The audio industry is filled to the brim with magical devices that are capable of reshaping the reality of those that dare tread within its realm. There is often utter bewilderment at the expressions some people use to converse with each other on the subject. What is the color of sound, ‘clarity’, ‘warmth’, ‘coarseness’? These are also the same people that will take out a mortgage to buy a sound system, and even spend $10,000 on a single cable – yes, we’re back to this chestnut again. (Update, 3/30/15: Pricing has been falling dramatically for these cables since the time the original article was posted. They are still listed, however, for thousands of dollars in 5 – 10 ft lengths) (Update, 3/30/15 -10:33PM: We’ve been informed that in fact pricing has not changed on these cables and you can in fact find longer lengths of up to 12m for $7995, though as noted, shorter lengths can be had for less.)
It’s come to our attention that some people still don’t understand why such a cable is incapable of making a distinguishable difference (or any difference for that matter) over a standard $2 Ethernet cable. So, we’re here to inject a little dose of reality into the situation. Join us as we not only disprove the bias, but also provide an educational read into why.
First of all, we need to bring to light a certain article that attempts to justify the use of an audiophile-grade Ethernet cable by using anecdotal evidence and measurements without regard to other factors. The article is a classic case of misunderstanding. It starts off by complaining about switch mode power supplies causing problems with RCA cables – well, yes, that can happen. Why? RCA cables are analog and provide a direct path to the audio pipeline (DACs and Amps). They are streaming AC signals, in the audible range, not digital data.
AudioQuest’s $10,000 Ethernet ‘audio’ cable (Now Only $2,194.75 for 10 Feet)
But hold on a second; how can a switch mode power supply introduce audible noise? Are they not set to a high frequency, above the audible range? Yes, they are, but modern electronics introduced us to the diode and transistor, which are very capable antennas for certain radio frequencies. Ever listen to a crystal radio as a kid? All that’s in the circuit is an earpiece and a diode. A radio signal that passes through the diode is capable of generating audible sound; pass that through an amplifier and suddenly your speakers jump into life when a mobile phone is about to ring.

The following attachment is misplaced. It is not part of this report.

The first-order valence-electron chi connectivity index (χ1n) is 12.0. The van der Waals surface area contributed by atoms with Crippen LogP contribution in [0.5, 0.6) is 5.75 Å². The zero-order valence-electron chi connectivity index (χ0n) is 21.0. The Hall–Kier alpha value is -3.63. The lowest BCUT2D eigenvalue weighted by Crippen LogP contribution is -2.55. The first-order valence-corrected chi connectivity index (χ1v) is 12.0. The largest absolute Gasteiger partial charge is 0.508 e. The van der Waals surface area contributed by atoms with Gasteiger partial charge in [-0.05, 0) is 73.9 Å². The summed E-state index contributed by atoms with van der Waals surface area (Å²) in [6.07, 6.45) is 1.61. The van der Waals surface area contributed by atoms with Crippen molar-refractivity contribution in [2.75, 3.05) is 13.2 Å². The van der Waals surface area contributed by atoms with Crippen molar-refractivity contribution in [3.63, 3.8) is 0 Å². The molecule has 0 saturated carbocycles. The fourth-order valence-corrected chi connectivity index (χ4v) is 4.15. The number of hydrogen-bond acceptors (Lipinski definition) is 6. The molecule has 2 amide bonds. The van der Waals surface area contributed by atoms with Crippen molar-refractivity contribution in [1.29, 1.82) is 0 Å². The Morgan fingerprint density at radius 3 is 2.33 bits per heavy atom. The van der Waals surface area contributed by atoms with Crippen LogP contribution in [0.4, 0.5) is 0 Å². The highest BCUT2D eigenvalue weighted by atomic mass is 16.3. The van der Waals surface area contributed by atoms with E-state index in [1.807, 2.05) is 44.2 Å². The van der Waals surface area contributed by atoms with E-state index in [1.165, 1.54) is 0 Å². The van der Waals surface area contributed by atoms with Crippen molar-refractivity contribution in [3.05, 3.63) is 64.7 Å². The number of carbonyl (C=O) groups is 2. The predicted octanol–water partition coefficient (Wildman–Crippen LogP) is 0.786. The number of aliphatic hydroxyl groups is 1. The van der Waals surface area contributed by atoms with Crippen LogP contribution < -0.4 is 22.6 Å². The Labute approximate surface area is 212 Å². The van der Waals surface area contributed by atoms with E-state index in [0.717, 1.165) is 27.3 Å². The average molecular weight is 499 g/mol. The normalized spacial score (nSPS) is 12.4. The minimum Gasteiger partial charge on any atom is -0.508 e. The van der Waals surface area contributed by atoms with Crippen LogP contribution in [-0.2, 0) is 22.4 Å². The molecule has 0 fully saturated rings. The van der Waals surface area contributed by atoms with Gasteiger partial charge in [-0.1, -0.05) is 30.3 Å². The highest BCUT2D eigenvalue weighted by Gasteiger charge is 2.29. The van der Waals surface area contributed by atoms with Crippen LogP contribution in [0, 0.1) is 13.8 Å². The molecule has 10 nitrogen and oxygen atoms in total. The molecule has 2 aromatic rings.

Radio emissions can come from anywhere, at all kinds of frequencies, so we try and isolate them as much as possible, in as many places as possible, especially when it comes to audio (damn those pesky diodes). That begs the question, how can transferring digital data over an Ethernet cable, something that is completely separate from an audio pipeline, introduce audible noise? To answer this question, we need to do some explaining.
What Are Ethernet Cables, Exactly?
Ethernet cables are electrical conduits for differential signals. The twisted pairs use each paired wire as their reference (rather than a fixed ground) so that when an external source induces a voltage spike across the line, it affects both conductors equally. This means that both will have an increased voltage, but because they are referenced to each other and affected equally, the induced voltage spike can be nulled.
No spike: line 1 = 0v above ground, line 2 = 2v above ground, difference is 2v
With spike: line 1 = 5v above ground, line 2 = 7v above ground, difference is still 2v
Flickr: Dave Crosby
The pairs of cable are twisted to reduce crosstalk (inducing a signal on another line) between adjacent lines. When there are many different pairs within the same cable, each pair is twisted at a different rate, further reducing crosstalk.
Both the twisted pair and differential signaling protect the Ethernet cable from mild EMI (Electromagnetic Interference) emissions, such as that from AC power cables, small transformers, motors, etc. But what about radio waves?
Ethernet cables are sending binary signals at a very high speed. That in effect creates a square-wave AC-like signal across the pair, and the frequency is typically within the MHz range, which itself is in the radio frequency spectrum – so it’s possible for external radio sources to interfere. Filtering out these unwanted signals (noise) is a bit tricky since there is no single method for removing it across a broad frequency range. This is why we use multiple filtering types from foiled cables to ferrite rings, chokes, snubbers, and so forth. At some point, something will get through and disrupt the signal. Under these circumstances, data corruption is possible. That’s why we have error correction.